Thank Rob. It is very simple and easy to setup and bring in at the end of the session. For travel purposes it will pack down to something like a medium rucksack + tripod. The kind of targets I have in mind are bright and dark nebulae and open clusters, and perhaps some of the larger Abell galaxy groups, though I don't expect to see much detail in those. I also intend using the rig for wide fields with just a DLSR, and for visual too. The WO scope you have is one I was looking at but I found something with a slightly larger objective (thinking visual use) second hand which I'll post on when it arrives.

MrOD, yes, the SA only tracks in RA and has no GOTO. An alternative (alt-az) mount with GOTO would be the iOptron Cube Pro (thanks to Astrojedi for that tip). I see my usage as combining visual and EAA: visual to find and browse the target, then plonk in the Lodestar for a deeper view. I might spend 20-30 minutes on the target visually and then perhaps a similar amount in EAA (not ideal for dark adaptation of course). Things like OCs should be easy enough to spot, dark nebulae less so. I guess with a finder it will be possible to get brighter targets on to the sensor (roughly a square degree in my case) though I'm planning to use just a unity finder (for weight) and a low-power eyepiece. The mount has controls which allow the object to be centred once on the chip.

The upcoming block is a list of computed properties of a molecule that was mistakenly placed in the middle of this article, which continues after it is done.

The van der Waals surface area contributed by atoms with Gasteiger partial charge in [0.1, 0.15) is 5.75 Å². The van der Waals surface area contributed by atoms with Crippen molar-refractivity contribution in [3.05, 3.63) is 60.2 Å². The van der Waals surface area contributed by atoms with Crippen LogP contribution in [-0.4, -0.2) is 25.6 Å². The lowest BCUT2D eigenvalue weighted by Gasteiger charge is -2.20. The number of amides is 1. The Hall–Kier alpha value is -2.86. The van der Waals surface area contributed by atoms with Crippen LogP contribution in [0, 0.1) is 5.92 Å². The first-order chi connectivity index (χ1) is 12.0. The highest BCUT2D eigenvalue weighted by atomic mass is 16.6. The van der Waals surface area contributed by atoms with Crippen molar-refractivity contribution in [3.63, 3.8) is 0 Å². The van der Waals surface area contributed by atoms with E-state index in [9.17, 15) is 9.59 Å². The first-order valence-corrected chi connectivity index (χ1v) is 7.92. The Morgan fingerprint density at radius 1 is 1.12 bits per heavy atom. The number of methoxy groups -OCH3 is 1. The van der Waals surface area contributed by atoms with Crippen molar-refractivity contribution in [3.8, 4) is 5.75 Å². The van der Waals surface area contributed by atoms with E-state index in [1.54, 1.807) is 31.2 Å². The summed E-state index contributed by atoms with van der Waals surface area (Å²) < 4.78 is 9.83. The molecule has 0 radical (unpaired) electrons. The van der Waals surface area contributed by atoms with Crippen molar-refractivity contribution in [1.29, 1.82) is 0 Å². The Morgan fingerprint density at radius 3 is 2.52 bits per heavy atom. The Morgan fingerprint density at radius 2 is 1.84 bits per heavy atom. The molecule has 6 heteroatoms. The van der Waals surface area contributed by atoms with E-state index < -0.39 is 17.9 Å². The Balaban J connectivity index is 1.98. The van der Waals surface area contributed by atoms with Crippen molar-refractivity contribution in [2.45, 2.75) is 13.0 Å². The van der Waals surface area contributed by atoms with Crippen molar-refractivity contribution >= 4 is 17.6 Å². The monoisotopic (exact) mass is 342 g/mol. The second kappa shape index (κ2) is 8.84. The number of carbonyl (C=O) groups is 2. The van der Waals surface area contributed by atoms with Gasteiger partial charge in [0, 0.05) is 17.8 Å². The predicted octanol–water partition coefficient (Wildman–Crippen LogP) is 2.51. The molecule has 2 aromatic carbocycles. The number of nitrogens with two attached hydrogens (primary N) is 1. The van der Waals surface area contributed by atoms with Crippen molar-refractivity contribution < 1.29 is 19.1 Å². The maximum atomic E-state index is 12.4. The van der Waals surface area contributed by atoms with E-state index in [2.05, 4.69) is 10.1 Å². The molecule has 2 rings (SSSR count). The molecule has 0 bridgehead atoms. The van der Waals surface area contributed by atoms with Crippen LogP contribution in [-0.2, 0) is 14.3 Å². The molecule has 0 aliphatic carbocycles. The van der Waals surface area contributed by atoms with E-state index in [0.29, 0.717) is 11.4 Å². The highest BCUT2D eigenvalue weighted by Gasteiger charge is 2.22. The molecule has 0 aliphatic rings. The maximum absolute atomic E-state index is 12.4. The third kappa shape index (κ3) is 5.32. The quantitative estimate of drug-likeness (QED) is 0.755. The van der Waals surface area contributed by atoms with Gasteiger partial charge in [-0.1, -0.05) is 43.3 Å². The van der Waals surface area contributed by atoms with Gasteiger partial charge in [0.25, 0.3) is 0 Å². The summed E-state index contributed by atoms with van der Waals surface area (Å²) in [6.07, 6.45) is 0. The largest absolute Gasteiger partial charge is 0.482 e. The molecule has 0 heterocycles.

Others will know more about EAA cams with larger chips but for anyone prepared to pay, the Ultrastar plus say Rob's WO66+reducer would nearly squeeze in M31. 

Martin

I think you're right, the WO66 is small for visual, and it also introduces a slight orange hue to a lot of the brighter stars visually which I don't get in other scopes - it's not chromatic aberration, not sure what it is, but I don't think it is necessarily the actual star colour and I have read it can be reduced using a prism diagonal. I acutally liked a bit of additonal colour! 

For your and Mr OD's information, I found that the Lodestar used with the WO66 plus reducer actually has a wide enough field to fit in most of M31: http://www.ipernity.com/doc/robivory/40081644/in/album/862144

Rob

Edited by RobertI

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Last night I experimented a little more with the new mount. Having said that I'm not planning to use this for galaxies I couldn't really help myself and ended up hopping over to the Leo Trio and then to the Virgo-Coma area.